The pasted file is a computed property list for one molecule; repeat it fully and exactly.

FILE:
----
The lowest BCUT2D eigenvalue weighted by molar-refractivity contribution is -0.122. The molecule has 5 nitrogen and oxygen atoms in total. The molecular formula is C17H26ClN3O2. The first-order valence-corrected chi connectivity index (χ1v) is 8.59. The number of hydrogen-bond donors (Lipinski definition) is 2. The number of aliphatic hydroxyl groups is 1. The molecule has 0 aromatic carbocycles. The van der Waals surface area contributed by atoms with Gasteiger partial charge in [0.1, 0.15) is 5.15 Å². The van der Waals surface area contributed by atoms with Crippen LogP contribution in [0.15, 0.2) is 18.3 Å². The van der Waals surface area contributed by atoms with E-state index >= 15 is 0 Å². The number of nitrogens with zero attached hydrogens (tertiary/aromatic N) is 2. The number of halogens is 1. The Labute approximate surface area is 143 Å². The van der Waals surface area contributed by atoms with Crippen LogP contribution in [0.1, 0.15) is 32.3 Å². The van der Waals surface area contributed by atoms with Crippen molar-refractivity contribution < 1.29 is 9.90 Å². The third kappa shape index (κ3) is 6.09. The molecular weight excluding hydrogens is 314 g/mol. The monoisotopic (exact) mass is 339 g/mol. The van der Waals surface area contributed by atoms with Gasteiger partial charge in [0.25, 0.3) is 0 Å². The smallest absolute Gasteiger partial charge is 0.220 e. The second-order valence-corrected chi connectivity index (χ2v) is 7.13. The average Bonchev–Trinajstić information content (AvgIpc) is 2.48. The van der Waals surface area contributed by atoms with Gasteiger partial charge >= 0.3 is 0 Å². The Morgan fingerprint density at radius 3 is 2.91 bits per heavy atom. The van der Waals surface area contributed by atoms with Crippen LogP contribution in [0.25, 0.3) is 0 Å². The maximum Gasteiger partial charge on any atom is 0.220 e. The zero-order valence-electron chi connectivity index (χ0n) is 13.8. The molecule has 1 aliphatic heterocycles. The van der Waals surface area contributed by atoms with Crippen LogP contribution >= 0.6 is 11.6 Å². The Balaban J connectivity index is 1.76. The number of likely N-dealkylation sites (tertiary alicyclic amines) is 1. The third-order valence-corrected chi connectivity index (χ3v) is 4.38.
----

The lowest BCUT2D eigenvalue weighted by molar-refractivity contribution is -0.122. The molecule has 5 nitrogen and oxygen atoms in total. The molecular formula is C17H26ClN3O2. The first-order valence-corrected chi connectivity index (χ1v) is 8.59. The number of hydrogen-bond donors (Lipinski definition) is 2. The number of aliphatic hydroxyl groups is 1. The molecule has 0 aromatic carbocycles. The van der Waals surface area contributed by atoms with Gasteiger partial charge in [0.1, 0.15) is 5.15 Å². The van der Waals surface area contributed by atoms with Crippen LogP contribution in [0.15, 0.2) is 18.3 Å². The van der Waals surface area contributed by atoms with E-state index >= 15 is 0 Å². The number of nitrogens with zero attached hydrogens (tertiary/aromatic N) is 2. The number of halogens is 1. The Labute approximate surface area is 143 Å². The van der Waals surface area contributed by atoms with Crippen LogP contribution in [0.1, 0.15) is 32.3 Å². The van der Waals surface area contributed by atoms with Crippen molar-refractivity contribution < 1.29 is 9.90 Å². The third kappa shape index (κ3) is 6.09. The molecular weight excluding hydrogens is 314 g/mol. The monoisotopic (exact) mass is 339 g/mol. The van der Waals surface area contributed by atoms with Gasteiger partial charge in [0.25, 0.3) is 0 Å². The smallest absolute Gasteiger partial charge is 0.220 e. The second-order valence-corrected chi connectivity index (χ2v) is 7.13. The average Bonchev–Trinajstić information content (AvgIpc) is 2.48. The van der Waals surface area contributed by atoms with Gasteiger partial charge >= 0.3 is 0 Å². The Morgan fingerprint density at radius 3 is 2.91 bits per heavy atom. The van der Waals surface area contributed by atoms with Crippen LogP contribution in [0.25, 0.3) is 0 Å². The maximum Gasteiger partial charge on any atom is 0.220 e. The zero-order valence-electron chi connectivity index (χ0n) is 13.8. The molecule has 1 aliphatic heterocycles. The van der Waals surface area contributed by atoms with Crippen LogP contribution >= 0.6 is 11.6 Å². The Balaban J connectivity index is 1.76. The number of likely N-dealkylation sites (tertiary alicyclic amines) is 1. The third-order valence-corrected chi connectivity index (χ3v) is 4.38.